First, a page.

Nintendo is always good for a surprise, isn't it? Be it the most famous mobile game of all time, Pokémon Go, the creative handicraft kits for Nintendo Labo, the establishment of touchscreens (Nintendo DS) and motion control (Wii) on the mass market, glasses-free three-dimensional display (3DS) on a handheld or … one of the many other examples, the list of which without exception would go beyond any scope at this point.
Also interesting: The new Pokémon DLC "The Snowy Lands of the Crown" for Sword & Shield in the test!
With Mario Kart Live: Home Circuit the Japanese company once again proves its penchant for unusual game concepts. Because this is nothing more than a wild combination of what is probably the most popular fun racer in the world, remote-controlled mini-karts and augmented reality. It has never happened before! But just because the concept sounds exciting in theory, it doesn't have to be in reality. Fortunately, we had the opportunity to subject Mario Kart Live to the extensive test and thus get to know the strengths and weaknesses of the AR Mario Kart.
First of all, the basics. At Mario Kart Live: Home Circuit (buy now ) there are currently two different versions of a remote-controlled kart with additional accessories in the box. The vehicle is currently available as a Mario and Luigi model, further variants are conceivable if the game is successful. The price hurdle is quite high, with most dealers between 100 and 130 euros; sometimes even more if there is a shortage. In addition to the kart, the box contains a USB-C cable for charging, but without a power supply unit, four foldable cardboard gates, two directional signs (also made from cardboard) and brief instructions. The software required for playing the Switch is not included and must be downloaded free of charge from the eShop. A bit of a shame, we expected a cartridge like the one at Nintendo Labo. For most players, this is certainly not too bad, but for collectors, omitting a physical version could be angry.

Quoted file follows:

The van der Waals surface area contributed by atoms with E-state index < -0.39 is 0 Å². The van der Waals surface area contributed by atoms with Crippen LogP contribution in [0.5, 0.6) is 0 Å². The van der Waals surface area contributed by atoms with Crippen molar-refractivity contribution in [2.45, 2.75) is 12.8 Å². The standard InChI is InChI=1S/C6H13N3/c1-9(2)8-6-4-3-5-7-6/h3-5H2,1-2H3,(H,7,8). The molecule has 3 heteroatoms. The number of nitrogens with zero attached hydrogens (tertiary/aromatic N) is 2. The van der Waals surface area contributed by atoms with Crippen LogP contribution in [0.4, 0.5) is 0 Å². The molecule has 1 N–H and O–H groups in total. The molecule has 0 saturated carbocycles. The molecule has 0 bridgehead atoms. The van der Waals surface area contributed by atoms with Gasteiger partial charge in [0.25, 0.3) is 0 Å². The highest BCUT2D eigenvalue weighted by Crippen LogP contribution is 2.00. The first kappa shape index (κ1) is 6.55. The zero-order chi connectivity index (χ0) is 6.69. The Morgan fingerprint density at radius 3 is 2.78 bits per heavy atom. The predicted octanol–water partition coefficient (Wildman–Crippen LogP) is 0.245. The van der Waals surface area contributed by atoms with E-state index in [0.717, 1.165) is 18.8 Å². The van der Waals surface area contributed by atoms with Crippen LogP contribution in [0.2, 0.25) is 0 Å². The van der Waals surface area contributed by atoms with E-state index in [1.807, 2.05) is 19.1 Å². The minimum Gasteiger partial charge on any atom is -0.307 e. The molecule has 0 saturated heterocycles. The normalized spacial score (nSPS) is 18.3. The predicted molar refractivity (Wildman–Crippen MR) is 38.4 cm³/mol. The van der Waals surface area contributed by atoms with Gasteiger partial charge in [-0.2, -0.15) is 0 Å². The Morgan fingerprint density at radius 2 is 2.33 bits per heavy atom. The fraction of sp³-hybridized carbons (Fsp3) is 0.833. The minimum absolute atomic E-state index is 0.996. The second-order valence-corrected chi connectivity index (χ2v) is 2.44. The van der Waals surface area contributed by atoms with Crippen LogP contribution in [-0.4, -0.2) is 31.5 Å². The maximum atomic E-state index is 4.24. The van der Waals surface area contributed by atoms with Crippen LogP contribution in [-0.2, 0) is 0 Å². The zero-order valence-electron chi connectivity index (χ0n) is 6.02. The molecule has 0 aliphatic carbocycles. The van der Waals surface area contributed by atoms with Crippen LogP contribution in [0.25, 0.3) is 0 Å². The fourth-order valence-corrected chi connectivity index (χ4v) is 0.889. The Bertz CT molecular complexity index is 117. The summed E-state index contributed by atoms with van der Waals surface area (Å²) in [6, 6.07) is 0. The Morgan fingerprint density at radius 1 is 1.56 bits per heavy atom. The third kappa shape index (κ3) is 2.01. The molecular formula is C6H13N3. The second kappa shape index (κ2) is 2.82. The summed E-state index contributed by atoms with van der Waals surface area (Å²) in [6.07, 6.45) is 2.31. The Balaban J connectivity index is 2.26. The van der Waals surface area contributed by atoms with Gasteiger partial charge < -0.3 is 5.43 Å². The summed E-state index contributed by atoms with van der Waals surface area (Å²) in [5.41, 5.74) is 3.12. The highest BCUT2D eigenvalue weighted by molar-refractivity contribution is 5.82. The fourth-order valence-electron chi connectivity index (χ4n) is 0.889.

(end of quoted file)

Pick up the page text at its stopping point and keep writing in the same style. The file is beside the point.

The heart of Mario Kart Live: Home Circuit is, of course, the kart. The difference between the Mario and Luigi variants is purely optical, technically both versions are identical. A USB-C port for charging is located under a small sliding flap on the side. A full charge takes around three and a half hours, but you get a running time of around 90 to 120 minutes, depending on how fast you drive. If you buy the set, you can start immediately, the battery is not completely full, but it is already charged properly. There is also a small ignition button on the kart, as it is called in the game, which is used to switch on and synchronize with your switch console. Kart and switch connect directly to each other via Wifi-Direct.
The camera, which is located directly over the head of Mario or Luigi, cannot be overlooked. It captures the action in front of you live, transmits it to the switch and expands the picture with purely digital elements such as opponents, obstacles and items. The kart's tires are made of rubber and can be easily removed for cleaning. When steering, the front wheels move, the rear wheels are rigid. The vehicle is relatively compact and smaller than it appears in videos, but it is also surprisingly agile. You can control the kart with Joy-Cons or Pro Controller, you can watch the game itself either directly on the switch in handheld or table mode, and TV mode is also supported.
Source: PC Games
To put the kart into operation, you first download the software from the eShop, synchronize the vehicle and console with each other, snap a quick picture for your so-called racing license and get a brief explanation of the basics at the beginning. All of this only takes a few minutes and then you can drive off right away. If you want to complete real races with opponents, items and Co., you still have to set up the four cardboard gates. All you have to do is unfold it, which works quickly and easily, and position it in the room so that the kart's camera can clearly see the inscription when it starts off.
For example, if you place a tight curve directly in front of a gate, the camera does not "see" the gate in full and the game does not credit you with a lap when you drive over gate 1; It is essential to pay attention to this when setting up. The directional signs are optional, but look nice on the screen in the AR version of your race. In order to race, you slowly drive down the desired slope once, whereby you have to cross all four gates. With it you determine your individual route. And then it can start!